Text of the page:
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16+ Language

The Many Gifts of Malia--Part 128: "The Sukalla"

by dragonfphoenix


Warning: This work has been rated 16+ for language.

Its smile set off another reaction in me. The more I stared at the rat, the harder it became to tell what color its fur was. At first I’d thought it gray, but then it looked black, and the moment I looked away I thought it’d been brown. But when I glanced back, it appeared white, or tinged yellow, like the ivory claw it wielded.

“Hasda, what color is the rat?” I stared down its smile.

“Uh…” He knelt silently for a moment. “Which rat?”

“The one in the skull.” At this point, it had decided that our staring contest determined dominance. I wasn’t one to lose.

He hummed and shifted, but didn’t answer. Finally, he said, “That’s strange. I can’t tell.”

I let a little of my aura slip out, but the rat would not be cowed. Just as frustrating, my power didn’t seem to wrangle its coat into a single, meaningful color, either. I growled. “Like you can’t keep it straight?”

“And I can’t remember once I close my eyes.” He shook his head. “Is it an illusion?”

“Perhaps not.” I leaned closer to the rodent and bared my teeth. That finally made it flinch. “I’m not here to play games.”

Tugging at its whiskers, the rat king chirped and chattered for a bit. When it fell silent, it looked to Hasda.

“He said he’s satisfied,” Hasda translated. “And he has no fear of the consequences of ascension. Any risk is worth godhood.”

“Whatever magic it has now will likely interfere with anything I would try.” I folded my arms. “But for such a significant boon, the offering must carry similar significance.”

Angry chitters, accompanied by expressive waving, exploded from the rat.

“He’s insulted you scorn him and deem his current contributions so inconsequential.” Hasda shrugged. “He questions whether you can actually supply what he seeks. And he wonders why, if you are so powerful, you neglect me and refuse to provide help yourself.”

I laughed. “If it cannot parse such a simple thing, then it has no hope of ever reaching godhood. Let’s go, Hasda.”

It chattered some more, and I detected a hint of desperation in its expression.

Hasda frowned. “He said he’s been observing us. That he saw how the birds fell upon us, and no help came, yet you were there when the attack was over. And he’s gathered that we wouldn’t have accepted an audience with him if we didn’t need his help. The mice were a demonstration that he is capable of protecting us from the undead animals.”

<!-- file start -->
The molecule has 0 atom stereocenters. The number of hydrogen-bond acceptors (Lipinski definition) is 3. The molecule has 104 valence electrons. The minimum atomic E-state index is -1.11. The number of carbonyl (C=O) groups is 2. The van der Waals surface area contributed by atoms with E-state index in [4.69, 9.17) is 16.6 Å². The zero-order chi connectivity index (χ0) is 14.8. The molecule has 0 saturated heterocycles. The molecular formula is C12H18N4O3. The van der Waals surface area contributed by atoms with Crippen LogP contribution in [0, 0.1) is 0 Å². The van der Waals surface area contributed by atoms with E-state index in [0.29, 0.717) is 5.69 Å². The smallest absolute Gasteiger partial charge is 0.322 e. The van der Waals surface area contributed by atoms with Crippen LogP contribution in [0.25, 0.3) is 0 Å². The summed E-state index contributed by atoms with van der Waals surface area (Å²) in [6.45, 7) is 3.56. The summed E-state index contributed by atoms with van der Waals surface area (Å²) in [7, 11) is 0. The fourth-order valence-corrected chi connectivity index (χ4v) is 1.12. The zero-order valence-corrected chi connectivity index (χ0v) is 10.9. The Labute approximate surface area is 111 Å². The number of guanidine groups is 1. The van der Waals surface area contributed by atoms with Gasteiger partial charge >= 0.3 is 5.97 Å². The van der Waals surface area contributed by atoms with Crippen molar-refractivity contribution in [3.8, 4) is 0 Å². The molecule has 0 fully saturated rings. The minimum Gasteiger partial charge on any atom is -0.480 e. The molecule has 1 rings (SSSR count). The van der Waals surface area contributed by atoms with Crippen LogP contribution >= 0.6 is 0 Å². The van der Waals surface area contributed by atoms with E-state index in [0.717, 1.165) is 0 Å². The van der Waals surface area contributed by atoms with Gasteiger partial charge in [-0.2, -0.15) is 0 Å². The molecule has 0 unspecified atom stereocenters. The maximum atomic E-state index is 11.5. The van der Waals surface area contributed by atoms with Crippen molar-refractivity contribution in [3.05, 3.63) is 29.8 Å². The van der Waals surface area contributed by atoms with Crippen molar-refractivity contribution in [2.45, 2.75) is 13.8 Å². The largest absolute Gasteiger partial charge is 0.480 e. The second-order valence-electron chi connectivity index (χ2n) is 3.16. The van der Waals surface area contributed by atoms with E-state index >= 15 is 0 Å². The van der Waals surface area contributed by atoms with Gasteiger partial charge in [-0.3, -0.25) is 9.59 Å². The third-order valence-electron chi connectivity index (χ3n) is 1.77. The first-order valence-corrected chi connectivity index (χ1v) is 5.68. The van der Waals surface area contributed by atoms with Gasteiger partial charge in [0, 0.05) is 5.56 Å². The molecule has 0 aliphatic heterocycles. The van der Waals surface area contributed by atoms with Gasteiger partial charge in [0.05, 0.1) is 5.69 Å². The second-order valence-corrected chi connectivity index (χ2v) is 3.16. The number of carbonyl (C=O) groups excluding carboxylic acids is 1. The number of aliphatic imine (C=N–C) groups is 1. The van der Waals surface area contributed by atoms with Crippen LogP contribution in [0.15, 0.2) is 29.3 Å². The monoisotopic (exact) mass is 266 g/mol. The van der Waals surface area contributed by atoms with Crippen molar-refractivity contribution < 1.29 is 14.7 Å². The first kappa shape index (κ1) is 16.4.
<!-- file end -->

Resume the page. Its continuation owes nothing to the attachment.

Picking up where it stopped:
“Simple security from reanimated creatures?” I shook my head. “Overcoming obstacles is a part of your Trial. Making it easier for you doesn’t merit me tossing godhood around carelessly.”

The rat tugged its whiskers again and chittered softly.

Hasda watched the five tangled rats pick strands of muscle from the bone. “He’s right, though,” he said, meeting the rat king’s eyes. “He hasn’t even offered me divinity, and he raised me. I’ve finished two other tasks for him, yet even if I complete this one, that’s not enough to become even a minor god.”

Scowling, the rat chattered furiously and smacked the skull.

Hasda shook his head. “I appreciate the help you’ve provided thus far, and I would further appreciate anything else your rats can do, but I can’t promise something I don’t even have. You’d have to convince him.”

I held up a hand. “A normal rat, I could perhaps be persuaded. But you’ve already risen above the standard plot of rodent life and seen the plane from a higher peak. As you are, you would need to not only escort Hasda to his destination, but heal his men.”

Chirping, the rat smoothed his whiskers repeatedly.

“He’s already searched the forest,” Hasda translated. “It is beyond his knowledge or ability to help with the poison that ails my men.”

“Time is wasting.” I sighed. “Here is my offer. Ensure Hasda reaches the Stitcher safely, and I will see that you receive the gift of human speech. If more than half his men arrive alive as well, then I will set you on the path to become a divine beast. Given your current status, you could achieve it.”

Nose twitching, the rat chittered.

“Is there no hope of becoming divine?” Hasda translated.

I crossed my arms and stared down at the rat king. “What need have you of being a deity? You’re already well above a mere rat.”

The rat spread its paws and squeaked and chattered for a good long while.

“The short version,” Hasda said, “is that the loss of Balphar and his pantheon has left the land unprotected. Vartikh wants to be divine so he can ensure the safety of his rats.”

“That’s easier done as a divine beast than a full deity.” I frowned at the rat’s glare. “Gods have more responsibilities than just protecting animals they care about. No god is without human eyes upon them. While mortals don’t necessitate a god, they enrich them. A god who forgoes followers, more often than not, gets lost to time.”

The rat pondered for a moment. Scrubbing its claws on its fur, it chattered softly, as if talking to the ivory claw. After it had satisfied itself polishing its toes, it cheeped at Hasda.

“Becoming a divine beast is his best option?” Hasda translated.

I nodded. “It has a head start already. With mentorship, perhaps it could complete the path faster. But there’s no guarantee that it will be able to reach its destination.” I sighed. “Divine beasts are finicky things. I can put the rat in the best position to transform itself, but it’s possible that the transition is even less probable than full divinity. But divine beasts are wild things, with no attachments. This…Vartikh could devote itself fully to warding its rodents, if that’s what it wished.”

The rat tugged at its whiskers. Finally, it nodded its head and chittered at Hasda.

“If that’s the best option—”

A barking cry interrupted Hasda.

Slinking under the leaves came a creature too bulky to be a jackal proper, especially given the three bushy tails bobbing from her behind. Golden brown fur was interrupted by a bright, white patch on her chest, and black fur competed for dominance on her sides and tails. Tall ears cupped sound above yellow, piercing eyes.

There was something odd about her, beyond her bulk and duplicate tails, but it wasn’t quite divine. Although she had an aura, it lacked the weight of something greater. A weird limbo that I couldn’t quite place. As Hasda and I shuffled away from her, I held my hand ready to summon my Sword.